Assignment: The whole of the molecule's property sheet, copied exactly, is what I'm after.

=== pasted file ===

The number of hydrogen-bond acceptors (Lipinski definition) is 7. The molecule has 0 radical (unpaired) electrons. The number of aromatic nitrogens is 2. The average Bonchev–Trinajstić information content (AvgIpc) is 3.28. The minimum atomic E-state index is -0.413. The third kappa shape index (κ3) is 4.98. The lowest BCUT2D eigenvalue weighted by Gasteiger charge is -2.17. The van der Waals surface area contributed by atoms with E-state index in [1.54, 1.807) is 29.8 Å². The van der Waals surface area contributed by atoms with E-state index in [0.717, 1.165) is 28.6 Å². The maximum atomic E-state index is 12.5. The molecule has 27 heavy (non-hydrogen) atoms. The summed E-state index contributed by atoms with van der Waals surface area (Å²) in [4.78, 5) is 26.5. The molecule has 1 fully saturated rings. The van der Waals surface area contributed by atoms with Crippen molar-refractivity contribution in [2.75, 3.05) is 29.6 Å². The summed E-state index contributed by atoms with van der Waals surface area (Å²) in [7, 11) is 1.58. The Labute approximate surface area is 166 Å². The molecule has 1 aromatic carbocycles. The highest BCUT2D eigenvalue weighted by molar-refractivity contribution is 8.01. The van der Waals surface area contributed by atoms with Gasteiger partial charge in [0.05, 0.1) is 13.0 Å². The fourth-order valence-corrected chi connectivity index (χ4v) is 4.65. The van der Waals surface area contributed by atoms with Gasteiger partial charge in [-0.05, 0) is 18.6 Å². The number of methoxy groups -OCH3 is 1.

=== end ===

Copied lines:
The number of hydrogen-bond acceptors (Lipinski definition) is 7. The molecule has 0 radical (unpaired) electrons. The number of aromatic nitrogens is 2. The average Bonchev–Trinajstić information content (AvgIpc) is 3.28. The minimum atomic E-state index is -0.413. The third kappa shape index (κ3) is 4.98. The lowest BCUT2D eigenvalue weighted by Gasteiger charge is -2.17. The van der Waals surface area contributed by atoms with E-state index in [1.54, 1.807) is 29.8 Å². The van der Waals surface area contributed by atoms with E-state index in [0.717, 1.165) is 28.6 Å². The maximum atomic E-state index is 12.5. The molecule has 27 heavy (non-hydrogen) atoms. The summed E-state index contributed by atoms with van der Waals surface area (Å²) in [4.78, 5) is 26.5. The molecule has 1 fully saturated rings. The van der Waals surface area contributed by atoms with Crippen molar-refractivity contribution in [2.75, 3.05) is 29.6 Å². The summed E-state index contributed by atoms with van der Waals surface area (Å²) in [7, 11) is 1.58. The Labute approximate surface area is 166 Å². The molecule has 1 aromatic carbocycles. The highest BCUT2D eigenvalue weighted by molar-refractivity contribution is 8.01. The van der Waals surface area contributed by atoms with Gasteiger partial charge in [0.05, 0.1) is 13.0 Å². The fourth-order valence-corrected chi connectivity index (χ4v) is 4.65. The van der Waals surface area contributed by atoms with Gasteiger partial charge in [-0.05, 0) is 18.6 Å². The number of methoxy groups -OCH3 is 1.